While acknowledging the painful and socially alienating effects of the choice of foreclosure, Fimiani insists that it also results in a savoir that is specific to the psychotic subject. In foreclosing the Name-of-the-Father, the psychotic subject has refused the credibility of any a priori universal that might serve as the basis for the Law, Aristotle’s Good or Kant’s respect for the moral Law within. This has significant consequences for transference and the direction of the psychoanalytic treatment. Unlike the neurotic subject whose transference situates the analyst as the subject supposed to know, inaugurating and serving as an engine for the treatment, for the psychotic subject, there is no such supposition (as Freud and Lacan well recognized and was the source of their circumspection about the possibility of psychoanalysis with psychotic subjects). Fimiani proposes a transferential inversion: it is the analyst’s desire to know and the psychotic subject’s savoir of the absent foundation of the Law that is the initial transferential knot of the analysis. This is the only condition upon which a psychoanalytic treatment of a psychotic subject might begin. It is not, however, the end of the story.

Following Apollon and the Gifric group with whom he trained (Apollon, Bergeron, & Cantin, 2002), Fimiani places great weight upon the emergence of the dream in the analysis of the psychotic subject. The navel of the dream, with its radical undermining of the closed wish of the dream (“A wishis always a wish to do away with desire (lack) altogether” [Fimiani, 2021, p. 71]), can serve to rupture the closed certainty of the delusion. With the emergence of the dream and the (potential) rupture of delusion, the psychotic subject might begin to formulate a question. The rupture offers the opportunity for a second choice and the emergence of a new transferential form as a desire to know on the part of the psychotic subject. The emergence of the dream brings with it only possibility and for an analysis to proceed further makes particular demands of the psychotic analysand and of the psychoanalyst both. The analyst’s desire must serve as a support for the psychotic subject, who now must confront the defect in language and the Law without the delusion but also without the Name-of-the-Father, offering herself as “a temporary barrier between the subject and the horror of the Void” (p. 81). With the support of the analyst’s desire, the psychotic subject might make a second choice and create a new ethic.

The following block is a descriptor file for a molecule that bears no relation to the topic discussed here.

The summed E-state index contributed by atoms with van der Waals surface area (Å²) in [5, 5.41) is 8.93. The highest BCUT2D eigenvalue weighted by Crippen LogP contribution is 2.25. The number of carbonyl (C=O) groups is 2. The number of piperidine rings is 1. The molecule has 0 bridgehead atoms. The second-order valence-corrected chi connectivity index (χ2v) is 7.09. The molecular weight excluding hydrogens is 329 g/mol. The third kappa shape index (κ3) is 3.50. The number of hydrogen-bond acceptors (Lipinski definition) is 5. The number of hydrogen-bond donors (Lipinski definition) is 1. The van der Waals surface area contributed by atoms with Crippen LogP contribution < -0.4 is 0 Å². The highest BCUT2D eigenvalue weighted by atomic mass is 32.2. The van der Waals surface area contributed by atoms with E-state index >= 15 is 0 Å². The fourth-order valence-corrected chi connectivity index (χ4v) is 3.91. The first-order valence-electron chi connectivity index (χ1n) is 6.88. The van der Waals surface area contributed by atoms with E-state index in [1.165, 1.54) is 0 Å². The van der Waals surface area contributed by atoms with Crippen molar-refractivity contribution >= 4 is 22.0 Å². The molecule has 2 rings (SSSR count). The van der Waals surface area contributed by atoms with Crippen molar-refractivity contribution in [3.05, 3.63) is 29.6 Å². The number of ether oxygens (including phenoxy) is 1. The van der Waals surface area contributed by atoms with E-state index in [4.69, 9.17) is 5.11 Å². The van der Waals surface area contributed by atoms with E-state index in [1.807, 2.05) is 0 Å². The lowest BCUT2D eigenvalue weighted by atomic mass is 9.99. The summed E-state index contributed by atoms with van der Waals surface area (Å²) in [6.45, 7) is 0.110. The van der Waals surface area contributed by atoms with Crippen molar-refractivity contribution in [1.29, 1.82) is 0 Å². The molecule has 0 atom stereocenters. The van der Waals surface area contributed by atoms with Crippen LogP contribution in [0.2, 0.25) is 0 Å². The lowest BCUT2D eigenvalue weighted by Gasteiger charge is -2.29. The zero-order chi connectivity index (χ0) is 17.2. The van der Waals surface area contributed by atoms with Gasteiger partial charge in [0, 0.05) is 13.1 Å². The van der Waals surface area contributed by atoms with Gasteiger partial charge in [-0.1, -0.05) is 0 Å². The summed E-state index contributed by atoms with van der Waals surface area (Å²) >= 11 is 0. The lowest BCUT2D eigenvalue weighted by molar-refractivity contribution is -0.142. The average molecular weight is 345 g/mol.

Yet we must insist upon a distinction here; the ethical act itself is constituted by morethan the simple emergence of an opposition and potential rupture [dream].  What is required on the patient’s side is a ‘choice’ that affirms the rupture as such, i.e., the rupture is pure potential that represents the possibility for a reconfiguration of the subject’s relation to death drive, and thus another way to be in the world. (Fimiani, 2021, p. 128)

This concludes the first section of Fimiani’s text outlining a new theory of transference-in-psychosis and the direction of the treatment. The centrality of terror for both the psychotic subject and analyst is clear, and the second section of the book is primarily concerned with the fear of psychosis. It transcribes a series of interviews accompanied by Fimiani’s notes on the discussions. The first interview is with Cindy Marty-Hadge, an individual with lived experience of psychosis and peer specialist in the Hearing Voices Network (HVN). Fimiani argues for a continuity between the methods of HVN and his psychoanalytic approach, the role both have to teach us about ethics, and the fundamental importance of dignifying the experience of psychosis against the medical reductionist conceptualization of psychosis as illness. Fimiani then interviews Dr. Annie Rogers, a scholar and psychoanalyst with lived experience of psychosis. The two explore, among many other topics, “various versions of the ‘Other’ that can populate the experience of psychosis, e.g., the Other as destroyed, capricious, or enigmatic, or the ‘Other as far-horizon’” (Fimiani, 2021, p. 11). And finally, he interviews psychiatrist and psychoanalyst Dr. Barri Belnap, focusing on the violence and impulse to control psychotic subjects that so often emerges as an effect of this fear.